Financial Data
Updated 24 Sep 2020

The future of professional services

A recent study by international consulting firm Advanced Human Technologies, has identified seven so-called mega-trends that are shaping the future of professional services. Here’s what they are – and what you as a consultant or contractor should do about them.

18 August 2009  Share  0 comments  Print

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The environment in which professional service providers ply their trade is a dynamic one. The Advanced Human Technologies study gives valuable pointers on how to navigate the opportunities and challenges of the future.

1. Client sophistication

Driven by the need to cut supplier costs, companies want to understand what they are buying. In many instances, companies are hiring the best professionals from their suppliers to strengthen their own teams, while at the same time acquiring the knowledge of how consultants conduct their business.

Companies also enlist specialist assistance to help them get the best from their professionals. Large corporates, for instance, contract specialist consulting firms to manage the process of appointing PR and advertising agencies.

These consulting firms assist clients with drawing up selection criteria, evaluating the candidate agencies and ensuring a transparent, even-handed process. They are also often involved in conducting annual agency performance reviews on behalf of the corporate client.

The advantage of working with more sophisticated clients is that they help you to develop your own capabilities. They understand that top notch professionals don’t come cheap and they know how to work with you so you can do your best. 

The disadvantage is that you have to keep up with their expectations. You can’t pull the wool over their eyes and you certainly can’t survive your whole career on what you learned at university.

How should you respond?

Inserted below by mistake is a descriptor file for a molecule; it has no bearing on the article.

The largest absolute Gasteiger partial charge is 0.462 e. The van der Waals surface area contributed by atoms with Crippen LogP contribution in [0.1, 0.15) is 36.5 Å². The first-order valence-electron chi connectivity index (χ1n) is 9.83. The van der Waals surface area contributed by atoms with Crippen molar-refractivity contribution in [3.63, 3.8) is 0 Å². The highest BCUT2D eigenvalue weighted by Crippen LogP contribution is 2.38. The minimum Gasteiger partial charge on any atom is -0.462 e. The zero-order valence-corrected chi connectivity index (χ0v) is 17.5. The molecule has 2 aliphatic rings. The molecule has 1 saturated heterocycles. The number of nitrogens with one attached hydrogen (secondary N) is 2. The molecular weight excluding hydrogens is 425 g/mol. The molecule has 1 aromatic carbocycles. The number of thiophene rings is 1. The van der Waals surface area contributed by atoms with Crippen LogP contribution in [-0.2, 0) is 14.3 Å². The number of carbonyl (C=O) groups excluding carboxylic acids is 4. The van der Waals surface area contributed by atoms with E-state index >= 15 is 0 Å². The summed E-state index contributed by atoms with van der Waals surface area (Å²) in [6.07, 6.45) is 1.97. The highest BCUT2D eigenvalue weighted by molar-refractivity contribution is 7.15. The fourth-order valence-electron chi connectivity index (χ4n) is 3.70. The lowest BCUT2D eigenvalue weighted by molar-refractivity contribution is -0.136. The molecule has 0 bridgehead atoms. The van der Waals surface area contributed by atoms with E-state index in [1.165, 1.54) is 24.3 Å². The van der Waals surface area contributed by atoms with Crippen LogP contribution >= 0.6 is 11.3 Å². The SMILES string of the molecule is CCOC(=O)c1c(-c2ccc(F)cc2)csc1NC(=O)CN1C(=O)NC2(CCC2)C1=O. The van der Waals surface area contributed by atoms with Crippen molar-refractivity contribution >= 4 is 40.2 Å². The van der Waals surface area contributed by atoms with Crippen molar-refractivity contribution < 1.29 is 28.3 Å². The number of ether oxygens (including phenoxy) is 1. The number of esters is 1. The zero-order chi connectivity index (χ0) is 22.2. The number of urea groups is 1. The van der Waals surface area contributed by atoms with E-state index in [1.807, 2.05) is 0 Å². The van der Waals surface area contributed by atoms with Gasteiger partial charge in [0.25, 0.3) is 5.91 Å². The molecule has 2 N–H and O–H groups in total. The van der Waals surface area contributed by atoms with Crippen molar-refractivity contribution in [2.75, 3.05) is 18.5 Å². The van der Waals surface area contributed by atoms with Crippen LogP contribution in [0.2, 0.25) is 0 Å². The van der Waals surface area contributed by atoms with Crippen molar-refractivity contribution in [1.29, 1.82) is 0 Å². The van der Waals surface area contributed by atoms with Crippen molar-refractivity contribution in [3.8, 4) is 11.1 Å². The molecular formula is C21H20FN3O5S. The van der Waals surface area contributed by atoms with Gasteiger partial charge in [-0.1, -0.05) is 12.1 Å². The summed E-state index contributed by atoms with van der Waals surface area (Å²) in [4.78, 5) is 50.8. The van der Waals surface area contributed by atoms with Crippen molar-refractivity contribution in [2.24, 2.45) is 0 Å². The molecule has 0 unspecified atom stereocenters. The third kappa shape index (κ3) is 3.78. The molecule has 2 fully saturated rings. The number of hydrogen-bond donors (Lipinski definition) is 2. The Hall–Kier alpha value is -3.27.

• Constantly update your knowledge and skills to stay at the top of your game. 
  • Treat every client like a fellow professional – don’t talk down to them and don’t try to pull the wool over their eyes.
  • Improve your own understanding of what it is like to be in the client’s shoes by, for instance, ensuring your team includes at least one person with corporate experience.

2. Governance

As a result of a number of high profile business debacles in the past few years (remember Arthur Andersen? Fidentia?) the business world has become a less trusting place than before. Conflict of interest is at the heart of the matter and it does not only apply to auditors.

To prevent suspect business practices, some governments have introduced legislation, such as the Sarbanes-Oxley bill in the USA, which regulates how audit firms can and cannot work with their clients. In South Africa, the King I (1994) and King II (2002) reports on corporate governance deal comprehensively with risk identification and management in businesses.

Professional services firms have also become careful to stick to their knitting. Multidisciplinary practices, eg, audit firms with legal services divisions, have lost their allure as companies recognise the governance pitfalls they present.

How should you respond?

  • Be aware of and avoid all possible conflict of interest situations, such as contracting to companies that employ members of your family or close friends.
  • Make sure that the interests of one client do not clash with those of another.
  • When in doubt, ask for expert opinion and assistance.

3. Connectivity

Mobile phones, Blackberries and WiFi laptops (to name but a few) ensure that we are contactable just about 24/7. Apart from clients expecting faster responses from their consultants, the use of informal, highly interactive communication, such as instant messaging, results in clients feeling part of the process and therefore expecting to participate.